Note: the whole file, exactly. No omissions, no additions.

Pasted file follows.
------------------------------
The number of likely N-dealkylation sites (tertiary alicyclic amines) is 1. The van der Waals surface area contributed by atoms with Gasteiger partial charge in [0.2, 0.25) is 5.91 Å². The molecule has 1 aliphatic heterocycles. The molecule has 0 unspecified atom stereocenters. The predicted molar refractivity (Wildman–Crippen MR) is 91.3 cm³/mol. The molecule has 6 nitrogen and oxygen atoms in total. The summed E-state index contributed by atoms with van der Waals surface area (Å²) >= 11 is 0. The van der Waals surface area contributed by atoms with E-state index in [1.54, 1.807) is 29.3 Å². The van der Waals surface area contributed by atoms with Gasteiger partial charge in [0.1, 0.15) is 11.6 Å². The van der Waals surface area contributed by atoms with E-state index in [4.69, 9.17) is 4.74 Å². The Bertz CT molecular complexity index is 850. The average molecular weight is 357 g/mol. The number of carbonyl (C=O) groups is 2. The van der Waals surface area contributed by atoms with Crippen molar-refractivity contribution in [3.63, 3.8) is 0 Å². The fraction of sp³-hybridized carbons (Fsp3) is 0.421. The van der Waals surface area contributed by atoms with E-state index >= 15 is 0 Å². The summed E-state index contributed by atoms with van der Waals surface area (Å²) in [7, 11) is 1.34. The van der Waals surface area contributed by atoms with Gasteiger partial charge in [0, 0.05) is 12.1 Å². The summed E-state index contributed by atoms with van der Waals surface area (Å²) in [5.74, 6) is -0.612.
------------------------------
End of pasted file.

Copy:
The number of likely N-dealkylation sites (tertiary alicyclic amines) is 1. The van der Waals surface area contributed by atoms with Gasteiger partial charge in [0.2, 0.25) is 5.91 Å². The molecule has 1 aliphatic heterocycles. The molecule has 0 unspecified atom stereocenters. The predicted molar refractivity (Wildman–Crippen MR) is 91.3 cm³/mol. The molecule has 6 nitrogen and oxygen atoms in total. The summed E-state index contributed by atoms with van der Waals surface area (Å²) >= 11 is 0. The van der Waals surface area contributed by atoms with E-state index in [1.54, 1.807) is 29.3 Å². The van der Waals surface area contributed by atoms with Gasteiger partial charge in [0.1, 0.15) is 11.6 Å². The van der Waals surface area contributed by atoms with E-state index in [4.69, 9.17) is 4.74 Å². The Bertz CT molecular complexity index is 850. The average molecular weight is 357 g/mol. The number of carbonyl (C=O) groups is 2. The van der Waals surface area contributed by atoms with Crippen molar-refractivity contribution in [3.63, 3.8) is 0 Å². The fraction of sp³-hybridized carbons (Fsp3) is 0.421. The van der Waals surface area contributed by atoms with E-state index >= 15 is 0 Å². The summed E-state index contributed by atoms with van der Waals surface area (Å²) in [7, 11) is 1.34. The van der Waals surface area contributed by atoms with Gasteiger partial charge in [0, 0.05) is 12.1 Å². The summed E-state index contributed by atoms with van der Waals surface area (Å²) in [5.74, 6) is -0.612.